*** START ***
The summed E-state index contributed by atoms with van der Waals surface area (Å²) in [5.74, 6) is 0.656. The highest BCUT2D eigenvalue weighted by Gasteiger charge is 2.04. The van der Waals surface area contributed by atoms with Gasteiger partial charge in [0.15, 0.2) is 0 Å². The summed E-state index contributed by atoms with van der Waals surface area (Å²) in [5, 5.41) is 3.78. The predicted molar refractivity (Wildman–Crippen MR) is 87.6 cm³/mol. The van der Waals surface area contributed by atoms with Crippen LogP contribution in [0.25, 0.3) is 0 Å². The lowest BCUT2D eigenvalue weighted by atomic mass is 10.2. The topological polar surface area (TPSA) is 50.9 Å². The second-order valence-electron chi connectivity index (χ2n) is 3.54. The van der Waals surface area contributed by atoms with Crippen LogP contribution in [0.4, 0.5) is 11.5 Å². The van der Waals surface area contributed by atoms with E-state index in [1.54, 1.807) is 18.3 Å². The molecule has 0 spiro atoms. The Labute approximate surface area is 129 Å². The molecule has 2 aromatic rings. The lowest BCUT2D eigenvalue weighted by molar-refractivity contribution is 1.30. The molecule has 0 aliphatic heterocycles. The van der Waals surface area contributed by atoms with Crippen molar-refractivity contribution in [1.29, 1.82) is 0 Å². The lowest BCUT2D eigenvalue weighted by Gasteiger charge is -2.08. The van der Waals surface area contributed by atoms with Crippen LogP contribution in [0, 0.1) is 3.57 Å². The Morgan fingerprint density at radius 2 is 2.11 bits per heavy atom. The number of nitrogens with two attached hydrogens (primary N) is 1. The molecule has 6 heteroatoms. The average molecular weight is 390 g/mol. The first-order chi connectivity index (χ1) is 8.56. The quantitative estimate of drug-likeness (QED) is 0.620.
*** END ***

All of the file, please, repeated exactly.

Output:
The summed E-state index contributed by atoms with van der Waals surface area (Å²) in [5.74, 6) is 0.656. The highest BCUT2D eigenvalue weighted by Gasteiger charge is 2.04. The van der Waals surface area contributed by atoms with Gasteiger partial charge in [0.15, 0.2) is 0 Å². The summed E-state index contributed by atoms with van der Waals surface area (Å²) in [5, 5.41) is 3.78. The predicted molar refractivity (Wildman–Crippen MR) is 87.6 cm³/mol. The van der Waals surface area contributed by atoms with Crippen LogP contribution in [0.25, 0.3) is 0 Å². The lowest BCUT2D eigenvalue weighted by atomic mass is 10.2. The topological polar surface area (TPSA) is 50.9 Å². The second-order valence-electron chi connectivity index (χ2n) is 3.54. The van der Waals surface area contributed by atoms with Crippen LogP contribution in [0.4, 0.5) is 11.5 Å². The van der Waals surface area contributed by atoms with E-state index in [1.54, 1.807) is 18.3 Å². The molecule has 0 spiro atoms. The Labute approximate surface area is 129 Å². The molecule has 2 aromatic rings. The lowest BCUT2D eigenvalue weighted by molar-refractivity contribution is 1.30. The molecule has 0 aliphatic heterocycles. The van der Waals surface area contributed by atoms with Crippen molar-refractivity contribution in [1.29, 1.82) is 0 Å². The lowest BCUT2D eigenvalue weighted by Gasteiger charge is -2.08. The van der Waals surface area contributed by atoms with Crippen LogP contribution in [0, 0.1) is 3.57 Å². The Morgan fingerprint density at radius 2 is 2.11 bits per heavy atom. The number of nitrogens with two attached hydrogens (primary N) is 1. The molecule has 6 heteroatoms. The average molecular weight is 390 g/mol. The first-order chi connectivity index (χ1) is 8.56. The quantitative estimate of drug-likeness (QED) is 0.620.